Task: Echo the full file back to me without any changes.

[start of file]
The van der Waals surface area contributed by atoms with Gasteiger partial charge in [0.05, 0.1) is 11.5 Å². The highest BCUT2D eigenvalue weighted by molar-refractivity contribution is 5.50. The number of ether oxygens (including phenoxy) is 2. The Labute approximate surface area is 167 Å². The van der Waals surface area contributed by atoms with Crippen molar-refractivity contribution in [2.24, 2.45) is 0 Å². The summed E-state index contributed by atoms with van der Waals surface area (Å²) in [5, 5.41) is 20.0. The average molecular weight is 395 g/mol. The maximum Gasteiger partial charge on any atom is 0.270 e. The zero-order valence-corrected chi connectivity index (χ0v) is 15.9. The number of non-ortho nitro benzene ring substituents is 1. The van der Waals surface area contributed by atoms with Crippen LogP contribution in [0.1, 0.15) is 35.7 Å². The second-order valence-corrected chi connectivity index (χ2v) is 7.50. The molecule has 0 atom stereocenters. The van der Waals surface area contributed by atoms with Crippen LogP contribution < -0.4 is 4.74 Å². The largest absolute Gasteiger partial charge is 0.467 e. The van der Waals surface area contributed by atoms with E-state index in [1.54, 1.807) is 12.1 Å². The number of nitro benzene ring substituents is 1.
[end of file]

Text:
The van der Waals surface area contributed by atoms with Gasteiger partial charge in [0.05, 0.1) is 11.5 Å². The highest BCUT2D eigenvalue weighted by molar-refractivity contribution is 5.50. The number of ether oxygens (including phenoxy) is 2. The Labute approximate surface area is 167 Å². The van der Waals surface area contributed by atoms with Crippen molar-refractivity contribution in [2.24, 2.45) is 0 Å². The summed E-state index contributed by atoms with van der Waals surface area (Å²) in [5, 5.41) is 20.0. The average molecular weight is 395 g/mol. The maximum Gasteiger partial charge on any atom is 0.270 e. The zero-order valence-corrected chi connectivity index (χ0v) is 15.9. The number of non-ortho nitro benzene ring substituents is 1. The van der Waals surface area contributed by atoms with Crippen LogP contribution in [0.1, 0.15) is 35.7 Å². The second-order valence-corrected chi connectivity index (χ2v) is 7.50. The molecule has 0 atom stereocenters. The van der Waals surface area contributed by atoms with Crippen LogP contribution < -0.4 is 4.74 Å². The largest absolute Gasteiger partial charge is 0.467 e. The van der Waals surface area contributed by atoms with E-state index in [1.54, 1.807) is 12.1 Å². The number of nitro benzene ring substituents is 1.